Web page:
Other Zero's maneuvered around to the front for a head on attack.  One is shot down by Lt Sarnoski, but another one attacks and shatters the front end of the bomber severely injuring him, throwing him back under the flight deck.  Damage is such that Major Zeamer can see him through the holes.

Declining first aid, Lt Sarnoski manages to pull himself back to his position and resume firing, destroying a Japanese Dinah twin engine fighter.

Major Zeamer has not escaped injury from the head on attacks either.  He's severely injured in the legs and arms, and is flying the aircraft with his fingers.  

Sources I've found say this aerial battle went on from 40 minutes to an hour as the B-17 makes it's exit from the target area. As they prepare to make a final attack, Major Zeamer pulls the B-17 into a steep dive into some clouds. The Japanese being low on fuel and ammunition, assume that was a death dive and RTB.

Major Zeamer pulls the aircraft out of the dive and continues to command the aircraft between periods of unconciousness due to blood loss.  The Co-pilot is performing first aid on Lt Sarnoski and the aircraft is being flown by one of the Gunners.

RTB takes about 4 hours and Lt Sarnoski succumbs to his injuries enroute.  Major Zeamer revives in time to make the actual landing and passes out again on shutdown hearing the medics say to "leave the pilot for last, he's dead."

Fortunately, that wasn't true, although the Doctors eventually pulled 150 pieces of metal out of him, most parts of the B-17.

He passed away in 2017.

One of the sources I found for Lt Sarnoski was entitled, "From a common man, uncommon Valor".  I think that has been a frequent summation for the folks on that monument at Lackland.

Major Zeamer's Citation:

On 16 June 1943, Maj. Zeamer (then Capt.) volunteered as pilot of a bomber on an important photographic mapping mission covering the formidably defended area in the vicinity of Buka, Solomon Islands. While photographing the Buka airdrome. his crew observed about 20 enemy fighters on the field, many of them taking off.  
Despite the certainty of a dangerous attack by this strong force, Maj. Zeamer proceeded with his mapping run, even after the enemy attack began. In the ensuing engagement, Maj. Zeamer sustained gunshot wounds in both arms and legs, 1 leg being broken. Despite his injuries, he maneuvered the damaged plane so skillfully that his gunners were able to fight off the enemy during a running fight which lasted 40 minutes. The crew destroyed at least 5 hostile planes, of which Maj. Zeamer himself shot down 1.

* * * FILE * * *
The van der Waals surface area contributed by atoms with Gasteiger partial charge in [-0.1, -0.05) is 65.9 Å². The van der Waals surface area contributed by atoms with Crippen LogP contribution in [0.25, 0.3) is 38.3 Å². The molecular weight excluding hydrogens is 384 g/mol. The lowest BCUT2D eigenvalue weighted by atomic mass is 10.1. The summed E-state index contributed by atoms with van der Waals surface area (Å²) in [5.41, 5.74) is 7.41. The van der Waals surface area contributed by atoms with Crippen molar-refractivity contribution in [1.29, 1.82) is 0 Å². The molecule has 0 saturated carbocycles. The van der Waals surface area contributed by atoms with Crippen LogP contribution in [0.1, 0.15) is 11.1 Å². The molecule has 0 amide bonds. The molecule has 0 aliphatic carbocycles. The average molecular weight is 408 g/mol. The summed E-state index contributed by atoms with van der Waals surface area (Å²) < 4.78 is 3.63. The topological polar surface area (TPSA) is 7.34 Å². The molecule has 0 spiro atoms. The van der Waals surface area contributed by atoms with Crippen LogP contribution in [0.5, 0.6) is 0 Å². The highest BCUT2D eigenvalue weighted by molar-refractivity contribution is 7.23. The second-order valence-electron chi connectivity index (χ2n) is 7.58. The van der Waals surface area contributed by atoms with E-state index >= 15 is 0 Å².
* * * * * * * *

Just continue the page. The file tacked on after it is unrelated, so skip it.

Although weak from loss of blood, he refused medical aid until the enemy had broken combat. He then turned over the controls, but continued to exercise command despite lapses into unconsciousness, and directed the flight to a base 580 miles away. In this voluntary action, Maj. Zeamer, with superb skill, resolution, and courage, accomplished a mission of great value. 

Lt. Sarnoski's Citation:

For conspicuous gallantry and intrepidity in action above and beyond the call of duty. On 16 June 1943, 2d Lt. Sarnoski volunteered as bombardier of a crew on an important photographic mapping mission covering the heavily defended Buka area, Solomon Islands. 
When the mission was nearly completed, about 20 enemy fighters intercepted. At the nose guns, 2d Lt. Sarnoski fought off the first attackers, making it possible for the pilot to finish the plotted course. When a coordinated frontal attack by the enemy extensively damaged his bomber, and seriously injured 5 of the crew, 2d Lt. Sarnoski, though wounded, continued firing and shot down 2 enemy planes.
A 20-millimeter shell which burst in the nose of the bomber knocked him into the catwalk under the cockpit. With indomitable fighting spirit, he crawled back to his post and kept on firing until he collapsed on his guns. 2d Lt. Sarnoski by resolute defense of his aircraft at the price of his life, made possible the completion of a vitally important mission.